"Odin Rides to Hel." The Elder or Poetic Edda; commonly known as Sæmund's Edda. Edited and translated with introduction and notes by Olive Bray. Illustrated by W.G. Collingwood (1908) Page 238

One Thing Which Never Dies

From Havamal, verses 75-79. I’m sharing the Larrington translation; you might also want to check out Bellows or Hollander, each of which translate this passage in different and revealing ways.

Even a man who knows nothing
knows that many are fooled by money;
one man is rich, another is not rich,
he should not be blamed for that.

Cattle die, kinsmen die,
the self must also die;
but glory never dies,
for the man who is able to achieve it.

Cattle die, kinsmen die,
the self must also die;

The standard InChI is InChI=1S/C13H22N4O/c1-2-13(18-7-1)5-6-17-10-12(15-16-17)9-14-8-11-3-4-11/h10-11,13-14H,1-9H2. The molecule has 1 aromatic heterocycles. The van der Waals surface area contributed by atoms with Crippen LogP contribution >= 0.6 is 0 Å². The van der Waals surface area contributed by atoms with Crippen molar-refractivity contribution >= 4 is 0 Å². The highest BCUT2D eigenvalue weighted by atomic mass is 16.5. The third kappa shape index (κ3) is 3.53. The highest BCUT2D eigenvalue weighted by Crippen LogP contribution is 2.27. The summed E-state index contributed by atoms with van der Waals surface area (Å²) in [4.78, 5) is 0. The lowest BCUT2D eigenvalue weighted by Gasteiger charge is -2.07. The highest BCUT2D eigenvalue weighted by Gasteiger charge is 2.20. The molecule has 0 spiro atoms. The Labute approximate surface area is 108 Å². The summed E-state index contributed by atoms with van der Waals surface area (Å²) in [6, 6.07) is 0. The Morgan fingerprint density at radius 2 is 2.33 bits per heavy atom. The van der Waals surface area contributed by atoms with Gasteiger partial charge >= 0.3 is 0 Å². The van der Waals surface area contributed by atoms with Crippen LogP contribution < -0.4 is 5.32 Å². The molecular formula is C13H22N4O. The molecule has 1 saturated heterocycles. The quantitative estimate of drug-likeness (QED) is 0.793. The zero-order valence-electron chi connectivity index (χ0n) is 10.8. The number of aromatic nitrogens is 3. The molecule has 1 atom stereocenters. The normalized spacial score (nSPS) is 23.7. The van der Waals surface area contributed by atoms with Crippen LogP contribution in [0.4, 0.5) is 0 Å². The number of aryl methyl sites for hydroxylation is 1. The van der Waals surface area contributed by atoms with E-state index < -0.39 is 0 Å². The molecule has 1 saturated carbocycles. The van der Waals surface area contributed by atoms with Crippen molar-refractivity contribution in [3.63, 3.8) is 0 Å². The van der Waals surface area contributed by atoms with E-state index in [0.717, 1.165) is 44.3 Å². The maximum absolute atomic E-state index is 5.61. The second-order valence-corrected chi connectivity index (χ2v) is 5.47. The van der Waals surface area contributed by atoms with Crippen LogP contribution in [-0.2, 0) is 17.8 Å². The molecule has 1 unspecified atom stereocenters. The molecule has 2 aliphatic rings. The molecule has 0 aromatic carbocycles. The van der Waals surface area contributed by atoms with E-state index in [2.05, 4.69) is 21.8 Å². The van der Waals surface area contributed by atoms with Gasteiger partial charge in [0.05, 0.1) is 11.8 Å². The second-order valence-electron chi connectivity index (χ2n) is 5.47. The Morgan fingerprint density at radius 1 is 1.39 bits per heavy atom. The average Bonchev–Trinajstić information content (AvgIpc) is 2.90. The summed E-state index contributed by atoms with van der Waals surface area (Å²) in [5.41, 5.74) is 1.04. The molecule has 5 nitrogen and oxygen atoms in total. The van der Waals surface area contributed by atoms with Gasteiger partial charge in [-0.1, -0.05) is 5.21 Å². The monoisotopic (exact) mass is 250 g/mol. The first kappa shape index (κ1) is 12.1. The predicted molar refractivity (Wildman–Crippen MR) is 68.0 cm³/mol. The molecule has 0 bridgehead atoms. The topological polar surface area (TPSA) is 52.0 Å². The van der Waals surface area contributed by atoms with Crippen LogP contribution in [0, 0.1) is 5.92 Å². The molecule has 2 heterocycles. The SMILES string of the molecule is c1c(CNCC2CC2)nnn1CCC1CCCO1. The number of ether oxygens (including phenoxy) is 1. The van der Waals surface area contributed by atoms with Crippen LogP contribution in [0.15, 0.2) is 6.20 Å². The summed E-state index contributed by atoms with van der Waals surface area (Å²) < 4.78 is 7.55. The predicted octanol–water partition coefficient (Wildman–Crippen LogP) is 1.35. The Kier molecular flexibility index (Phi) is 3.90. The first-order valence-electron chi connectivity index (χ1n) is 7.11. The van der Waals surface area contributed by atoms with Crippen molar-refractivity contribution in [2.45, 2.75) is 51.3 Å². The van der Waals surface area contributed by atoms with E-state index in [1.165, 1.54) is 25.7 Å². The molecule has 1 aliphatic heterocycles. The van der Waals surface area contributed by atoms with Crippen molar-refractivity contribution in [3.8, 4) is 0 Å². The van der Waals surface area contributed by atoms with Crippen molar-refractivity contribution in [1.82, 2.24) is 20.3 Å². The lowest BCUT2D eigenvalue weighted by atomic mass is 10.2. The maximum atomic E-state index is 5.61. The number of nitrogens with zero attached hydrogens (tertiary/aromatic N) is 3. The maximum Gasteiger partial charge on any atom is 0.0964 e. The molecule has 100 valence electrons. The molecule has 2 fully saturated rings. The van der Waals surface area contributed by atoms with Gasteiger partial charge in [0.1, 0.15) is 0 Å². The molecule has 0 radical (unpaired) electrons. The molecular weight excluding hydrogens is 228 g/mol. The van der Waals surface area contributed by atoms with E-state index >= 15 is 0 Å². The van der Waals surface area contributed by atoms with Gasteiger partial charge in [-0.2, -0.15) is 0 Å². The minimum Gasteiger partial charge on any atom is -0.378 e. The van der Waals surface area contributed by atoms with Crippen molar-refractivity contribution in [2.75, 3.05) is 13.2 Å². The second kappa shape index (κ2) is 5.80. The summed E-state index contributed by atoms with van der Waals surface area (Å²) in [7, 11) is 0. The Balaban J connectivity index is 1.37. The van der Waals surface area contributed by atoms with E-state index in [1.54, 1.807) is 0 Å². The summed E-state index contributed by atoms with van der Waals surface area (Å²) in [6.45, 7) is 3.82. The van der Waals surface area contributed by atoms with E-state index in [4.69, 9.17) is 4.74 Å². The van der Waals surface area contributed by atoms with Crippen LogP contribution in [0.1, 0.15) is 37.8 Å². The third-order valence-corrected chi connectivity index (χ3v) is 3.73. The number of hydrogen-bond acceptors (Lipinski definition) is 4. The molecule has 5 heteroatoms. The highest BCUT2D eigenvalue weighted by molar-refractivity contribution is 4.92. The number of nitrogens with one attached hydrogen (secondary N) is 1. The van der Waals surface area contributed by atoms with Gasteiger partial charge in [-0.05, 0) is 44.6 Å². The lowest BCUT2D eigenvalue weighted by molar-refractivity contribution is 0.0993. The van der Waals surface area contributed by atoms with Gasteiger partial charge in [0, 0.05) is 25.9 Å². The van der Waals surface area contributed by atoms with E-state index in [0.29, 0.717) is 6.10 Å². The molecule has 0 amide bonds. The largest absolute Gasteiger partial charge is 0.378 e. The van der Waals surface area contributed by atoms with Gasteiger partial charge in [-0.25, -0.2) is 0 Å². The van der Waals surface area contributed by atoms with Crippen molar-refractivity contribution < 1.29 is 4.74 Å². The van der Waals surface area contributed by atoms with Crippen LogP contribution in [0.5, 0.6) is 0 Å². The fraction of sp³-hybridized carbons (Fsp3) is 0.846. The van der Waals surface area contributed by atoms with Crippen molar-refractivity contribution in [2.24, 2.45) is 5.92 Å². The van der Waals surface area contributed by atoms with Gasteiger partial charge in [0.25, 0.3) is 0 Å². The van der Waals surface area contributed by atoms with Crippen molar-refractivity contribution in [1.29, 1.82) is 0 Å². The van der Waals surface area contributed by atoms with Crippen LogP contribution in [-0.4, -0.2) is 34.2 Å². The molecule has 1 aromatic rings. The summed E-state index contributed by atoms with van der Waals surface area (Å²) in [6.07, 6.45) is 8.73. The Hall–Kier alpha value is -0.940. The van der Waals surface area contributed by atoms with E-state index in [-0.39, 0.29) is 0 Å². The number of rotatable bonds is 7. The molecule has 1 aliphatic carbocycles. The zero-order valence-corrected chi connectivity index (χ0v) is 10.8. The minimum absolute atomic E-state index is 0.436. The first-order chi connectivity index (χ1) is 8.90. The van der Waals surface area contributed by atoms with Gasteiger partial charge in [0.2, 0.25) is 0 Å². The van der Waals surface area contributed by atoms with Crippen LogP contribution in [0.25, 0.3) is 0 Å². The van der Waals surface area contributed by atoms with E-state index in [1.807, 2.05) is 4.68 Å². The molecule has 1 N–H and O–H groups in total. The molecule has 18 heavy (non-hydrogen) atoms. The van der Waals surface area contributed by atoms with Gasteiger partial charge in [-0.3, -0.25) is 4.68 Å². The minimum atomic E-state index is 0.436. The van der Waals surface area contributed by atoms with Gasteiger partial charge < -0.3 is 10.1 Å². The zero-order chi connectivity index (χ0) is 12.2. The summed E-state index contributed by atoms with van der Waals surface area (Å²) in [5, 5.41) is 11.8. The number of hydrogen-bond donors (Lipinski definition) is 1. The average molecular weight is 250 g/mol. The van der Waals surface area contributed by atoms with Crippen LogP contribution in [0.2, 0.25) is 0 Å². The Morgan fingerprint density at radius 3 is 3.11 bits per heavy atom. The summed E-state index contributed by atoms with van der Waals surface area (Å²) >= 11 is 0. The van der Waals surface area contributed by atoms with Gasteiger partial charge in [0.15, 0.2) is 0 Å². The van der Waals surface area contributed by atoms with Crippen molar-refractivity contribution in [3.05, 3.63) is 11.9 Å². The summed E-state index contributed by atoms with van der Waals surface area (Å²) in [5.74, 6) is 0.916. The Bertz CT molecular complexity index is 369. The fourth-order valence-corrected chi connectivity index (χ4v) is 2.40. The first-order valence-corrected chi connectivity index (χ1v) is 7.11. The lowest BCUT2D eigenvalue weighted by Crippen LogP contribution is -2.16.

I know one thing which never dies:
the reputation of each dead man.

Fully stocked folds I saw for Fitiung’s sons,
now they carry beggars’ staffs;
wealth is like the twinkling of an eye,
it is the most unreliable of friends.

The foolish man, if he manages to get
money or the love of a woman,
his arrogance increases, but not his common sense;
on he goes deeply sunk in delusion.

One comment on “One Thing Which Never Dies

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